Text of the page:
Two main types of lime can be used to make lime mortars. Hydraulic lime and lime putty (fat lime). It’s important not to confuse hydraulic lime with hydrated lime. Hydrated lime, also known as builder’s lime, should never be used to make lime mortars. It’s only suitable as an additive. Commonly it’s added to cement mortars to help improve workability and plasticity.
Lime putty makes the best lime mortars. Mortars made with putty will be extremely workable and plastic. If you can, you should always try to use lime putty; it will protect the masonry best. However, in more exposed wet areas, hydraulic lime will be needed. As a general rule, NHL 2 is for damp internal works where putty would not be able to cure. NHL 3.5 is for general exterior building that is moderately exposed. NHL 5 for extremely exposed areas, such as chimneys.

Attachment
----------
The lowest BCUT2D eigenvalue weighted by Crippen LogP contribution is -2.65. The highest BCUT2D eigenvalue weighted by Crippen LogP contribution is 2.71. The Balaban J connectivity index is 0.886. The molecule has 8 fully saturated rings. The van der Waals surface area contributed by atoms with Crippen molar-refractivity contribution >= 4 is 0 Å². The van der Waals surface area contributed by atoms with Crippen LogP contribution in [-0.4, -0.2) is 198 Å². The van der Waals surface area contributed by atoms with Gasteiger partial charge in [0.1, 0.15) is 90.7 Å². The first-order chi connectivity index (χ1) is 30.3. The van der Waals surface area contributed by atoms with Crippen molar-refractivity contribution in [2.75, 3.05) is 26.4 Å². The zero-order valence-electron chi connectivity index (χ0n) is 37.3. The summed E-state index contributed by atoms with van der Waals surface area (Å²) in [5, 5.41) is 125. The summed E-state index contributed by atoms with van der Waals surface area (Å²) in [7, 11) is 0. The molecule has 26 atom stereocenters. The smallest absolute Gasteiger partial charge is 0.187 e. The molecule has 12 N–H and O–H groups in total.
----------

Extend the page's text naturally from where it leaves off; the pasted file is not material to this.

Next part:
Remember, mortars should always be weaker than masonry! Common ratios of lime to aggregate for most general mortars are 1:3 or 1:2.5 lime: aggregate.
How to mix the lime mortars by hand
When mixing lime mortars by hand, it’s important not to simply turn the aggregates. Chopping and beating the mortar will help to plasticise it. If you’re using lime putty, it’s important not to add water too soon. The more you work the putty, the softer and more flowing it will become. When using hydraulic lime, add very small amounts of water and mix well before adding more. We are looking for a workable, sticky mortar which isn’t too stiff or soft. The less water you add, the less shrinkage will occur.
Lime mortars need more mixing and beating than cement mortars. The longer you mix and work the mortar, the better it will become (especially true for putty-based mortars). For a strong lime mortar, you must ensure every grain of sand is well mixed with lime. As a rough guideline, lime mortars mixed in a drum cement mixer will require at least 20 minutes for a reasonable mortar.